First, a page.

‘’ Help us build the next Twitter. Join a team of hustlers who never take ‘no’ for an answer and enjoy flexible working hours, a vibrant working environment and a package like no other. ‘’ ,
- the exact offer;
- the job description;
- the specific requirements, and finally,
- a paragraph about the company and why it’s great.
A typical corporate ‘’big brand’’ job listing would start with:
“X’’ is a multi-award winning and leading financial services company that continues to grow market share in the highly competitive lending sector. Empowered by technology, a superior offering, agility and transparency are well placed to continue our expansion. Our product offering is superior to that of all other market players and we constantly add new products and services.’’
- 3 more company self-promotion paragraphs;
- the requirements;
- the job description, and eventually
- a ‘’pay rate above the market average’’ or ‘’a competitive pay rate’’
Conveying the corporate culture and values would be a much better alternative to promoting the company. The job site Monster has come to the same conclusions.
A very long job description full of buzz words or requirements almost impossible to fulfil is definitely resulting in a high abandon rate. After all, science claims that humans have a shorter attention span than goldfish and Microsoft theorized that weaker attention span may be a side effect of evolving to a mobile Internet. Almost everyone has a smart phone these days and the top applicants are not an exception. Would you read a 1500 words job ad on your mobile phone? Very unlikely.
Complex requirements that significantly limit the pool of available applicants
The same applies to the very complex requirements. In the past, we came across job postings requiring a candidate who is:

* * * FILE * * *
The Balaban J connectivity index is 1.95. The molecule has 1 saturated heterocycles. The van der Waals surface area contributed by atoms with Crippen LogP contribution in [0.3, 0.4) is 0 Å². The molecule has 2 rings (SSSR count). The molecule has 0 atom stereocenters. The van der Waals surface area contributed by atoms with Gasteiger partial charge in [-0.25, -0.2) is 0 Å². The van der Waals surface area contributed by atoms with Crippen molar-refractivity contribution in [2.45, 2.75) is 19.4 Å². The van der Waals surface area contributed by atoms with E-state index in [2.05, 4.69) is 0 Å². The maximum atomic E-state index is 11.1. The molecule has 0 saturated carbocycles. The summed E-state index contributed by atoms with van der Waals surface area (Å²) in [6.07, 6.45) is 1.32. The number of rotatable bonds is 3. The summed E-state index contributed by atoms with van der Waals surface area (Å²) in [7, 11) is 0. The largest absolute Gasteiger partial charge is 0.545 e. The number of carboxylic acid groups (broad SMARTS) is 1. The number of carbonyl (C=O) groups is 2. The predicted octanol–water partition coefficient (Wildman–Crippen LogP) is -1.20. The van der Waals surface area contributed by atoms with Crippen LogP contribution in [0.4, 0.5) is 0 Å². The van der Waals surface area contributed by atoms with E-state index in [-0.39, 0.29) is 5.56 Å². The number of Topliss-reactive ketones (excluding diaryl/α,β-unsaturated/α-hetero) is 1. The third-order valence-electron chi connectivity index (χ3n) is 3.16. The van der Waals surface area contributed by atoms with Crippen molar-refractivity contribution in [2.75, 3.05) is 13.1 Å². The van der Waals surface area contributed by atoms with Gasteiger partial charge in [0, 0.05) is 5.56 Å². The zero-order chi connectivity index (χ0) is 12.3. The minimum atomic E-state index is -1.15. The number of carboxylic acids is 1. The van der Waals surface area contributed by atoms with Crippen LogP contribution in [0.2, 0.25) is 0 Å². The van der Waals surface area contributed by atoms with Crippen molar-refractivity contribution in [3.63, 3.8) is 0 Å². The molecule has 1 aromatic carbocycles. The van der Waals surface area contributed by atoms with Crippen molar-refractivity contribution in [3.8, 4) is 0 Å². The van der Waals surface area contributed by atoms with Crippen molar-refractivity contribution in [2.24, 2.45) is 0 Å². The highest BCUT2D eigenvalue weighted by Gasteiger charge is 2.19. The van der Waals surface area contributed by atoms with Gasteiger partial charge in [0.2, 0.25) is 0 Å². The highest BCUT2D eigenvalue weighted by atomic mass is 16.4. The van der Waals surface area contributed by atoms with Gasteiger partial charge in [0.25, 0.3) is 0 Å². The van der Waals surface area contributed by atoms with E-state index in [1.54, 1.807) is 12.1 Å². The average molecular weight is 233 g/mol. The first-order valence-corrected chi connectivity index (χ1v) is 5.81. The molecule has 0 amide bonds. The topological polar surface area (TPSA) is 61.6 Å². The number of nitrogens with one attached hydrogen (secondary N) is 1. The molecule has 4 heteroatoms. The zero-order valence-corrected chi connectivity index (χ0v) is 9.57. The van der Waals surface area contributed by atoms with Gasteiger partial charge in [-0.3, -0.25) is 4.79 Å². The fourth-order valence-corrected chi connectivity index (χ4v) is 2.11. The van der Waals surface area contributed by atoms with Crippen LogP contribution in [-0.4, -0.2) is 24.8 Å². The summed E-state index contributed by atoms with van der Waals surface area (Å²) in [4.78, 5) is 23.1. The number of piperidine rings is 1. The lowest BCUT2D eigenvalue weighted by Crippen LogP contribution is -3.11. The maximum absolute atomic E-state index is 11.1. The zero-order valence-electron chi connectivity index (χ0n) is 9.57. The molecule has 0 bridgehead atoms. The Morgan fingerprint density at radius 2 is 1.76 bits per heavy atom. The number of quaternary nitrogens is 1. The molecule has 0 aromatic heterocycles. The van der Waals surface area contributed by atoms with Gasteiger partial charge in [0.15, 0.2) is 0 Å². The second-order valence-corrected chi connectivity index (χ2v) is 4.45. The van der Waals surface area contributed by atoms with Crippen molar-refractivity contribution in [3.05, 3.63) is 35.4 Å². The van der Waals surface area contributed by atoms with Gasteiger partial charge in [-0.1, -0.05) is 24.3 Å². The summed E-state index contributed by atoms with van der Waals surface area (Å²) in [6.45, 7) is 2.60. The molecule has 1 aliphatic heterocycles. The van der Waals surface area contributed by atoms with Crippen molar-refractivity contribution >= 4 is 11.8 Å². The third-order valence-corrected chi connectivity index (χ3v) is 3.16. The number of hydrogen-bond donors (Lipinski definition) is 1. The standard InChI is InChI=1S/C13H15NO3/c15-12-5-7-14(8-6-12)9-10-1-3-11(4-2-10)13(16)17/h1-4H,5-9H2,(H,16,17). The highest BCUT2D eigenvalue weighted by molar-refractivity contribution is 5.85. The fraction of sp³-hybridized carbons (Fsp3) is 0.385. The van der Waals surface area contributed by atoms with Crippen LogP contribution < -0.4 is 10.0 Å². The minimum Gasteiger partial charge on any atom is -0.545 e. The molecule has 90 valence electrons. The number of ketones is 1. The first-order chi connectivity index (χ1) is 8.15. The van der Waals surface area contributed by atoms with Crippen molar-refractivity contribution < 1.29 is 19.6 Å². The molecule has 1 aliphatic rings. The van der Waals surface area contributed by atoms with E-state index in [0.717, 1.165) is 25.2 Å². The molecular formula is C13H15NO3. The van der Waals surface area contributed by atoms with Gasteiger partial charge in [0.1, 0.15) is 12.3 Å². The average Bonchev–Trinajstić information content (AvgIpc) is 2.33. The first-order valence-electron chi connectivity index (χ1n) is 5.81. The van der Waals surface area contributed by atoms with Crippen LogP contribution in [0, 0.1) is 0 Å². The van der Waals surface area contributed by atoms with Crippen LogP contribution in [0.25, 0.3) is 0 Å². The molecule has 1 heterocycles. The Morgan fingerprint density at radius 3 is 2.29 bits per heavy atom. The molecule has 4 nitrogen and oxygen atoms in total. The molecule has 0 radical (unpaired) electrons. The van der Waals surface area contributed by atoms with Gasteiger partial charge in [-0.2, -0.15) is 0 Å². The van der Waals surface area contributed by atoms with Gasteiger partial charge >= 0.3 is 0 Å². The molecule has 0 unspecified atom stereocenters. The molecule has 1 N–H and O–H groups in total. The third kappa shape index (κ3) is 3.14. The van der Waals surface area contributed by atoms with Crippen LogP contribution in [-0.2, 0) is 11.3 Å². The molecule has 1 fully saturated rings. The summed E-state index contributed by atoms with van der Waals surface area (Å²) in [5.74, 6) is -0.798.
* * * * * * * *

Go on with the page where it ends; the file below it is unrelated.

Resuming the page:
‘’ 60% percent disabled, French but speaks fluent English, lives in a small city in France, has excellent soft and negotiation skills, 5+ years of experience with Salesforce, and a track record of closing deals of EUR 3mio+’’.
Often travel and attending conferences, events, and trade shows to acquire new clients were part of the job, too. Needless to say, a person with a 60% disability is very unlikely to fulfil all the requirements. As a result, the employer either receives very few applications and loses potentially good candidates, or receives a number of applications having nothing to do with the requirements. Some applicants are interested in the role and know that the company will be pushed to hire someone who is not necessarily matching the requirements.
A well-balanced job listing would focus on the ‘’must have’’ competences and state the rest as an advantage. Using keywords to describe the competences instead of lengthy descriptions helps a lot, too. First, the keywords are easier to comprehend, and second, the keywords are recognized by the search engines and increase the chances of the job listing being served to people possessing relevant skills.
No information about ‘’what’s there for them’’
A vague statement that the pay rate is above the average or the role pays a competitive salary is not enough to attract the attention of the top applicants. They want to know in advance if flexible work and telecommuting are allowed, how many days of paid leave they will be entitled to, are health insurance, child and dental care included in the pack, etc. The job listings disclosing no information at all about the package normally received 5x less applicants even if the brand was well-known.